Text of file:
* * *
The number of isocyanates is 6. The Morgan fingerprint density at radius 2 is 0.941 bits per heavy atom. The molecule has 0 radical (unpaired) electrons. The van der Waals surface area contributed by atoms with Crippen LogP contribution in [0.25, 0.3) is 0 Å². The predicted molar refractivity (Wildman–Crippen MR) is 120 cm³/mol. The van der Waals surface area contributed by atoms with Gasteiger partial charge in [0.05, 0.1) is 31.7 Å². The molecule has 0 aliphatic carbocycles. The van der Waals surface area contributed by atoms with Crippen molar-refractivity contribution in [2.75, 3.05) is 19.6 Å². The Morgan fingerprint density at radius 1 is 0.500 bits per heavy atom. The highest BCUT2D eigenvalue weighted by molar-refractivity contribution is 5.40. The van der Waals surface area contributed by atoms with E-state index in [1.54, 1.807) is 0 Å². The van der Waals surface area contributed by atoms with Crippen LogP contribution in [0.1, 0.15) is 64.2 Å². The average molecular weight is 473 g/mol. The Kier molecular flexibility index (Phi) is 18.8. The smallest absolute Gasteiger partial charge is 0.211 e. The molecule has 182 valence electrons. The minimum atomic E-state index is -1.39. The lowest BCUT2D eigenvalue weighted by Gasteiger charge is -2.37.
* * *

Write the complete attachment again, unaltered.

The number of isocyanates is 6. The Morgan fingerprint density at radius 2 is 0.941 bits per heavy atom. The molecule has 0 radical (unpaired) electrons. The van der Waals surface area contributed by atoms with Crippen LogP contribution in [0.25, 0.3) is 0 Å². The predicted molar refractivity (Wildman–Crippen MR) is 120 cm³/mol. The van der Waals surface area contributed by atoms with Gasteiger partial charge in [0.05, 0.1) is 31.7 Å². The molecule has 0 aliphatic carbocycles. The van der Waals surface area contributed by atoms with Crippen molar-refractivity contribution in [2.75, 3.05) is 19.6 Å². The Morgan fingerprint density at radius 1 is 0.500 bits per heavy atom. The highest BCUT2D eigenvalue weighted by molar-refractivity contribution is 5.40. The van der Waals surface area contributed by atoms with E-state index in [1.54, 1.807) is 0 Å². The van der Waals surface area contributed by atoms with Crippen LogP contribution in [0.1, 0.15) is 64.2 Å². The average molecular weight is 473 g/mol. The Kier molecular flexibility index (Phi) is 18.8. The smallest absolute Gasteiger partial charge is 0.211 e. The molecule has 182 valence electrons. The minimum atomic E-state index is -1.39. The lowest BCUT2D eigenvalue weighted by Gasteiger charge is -2.37.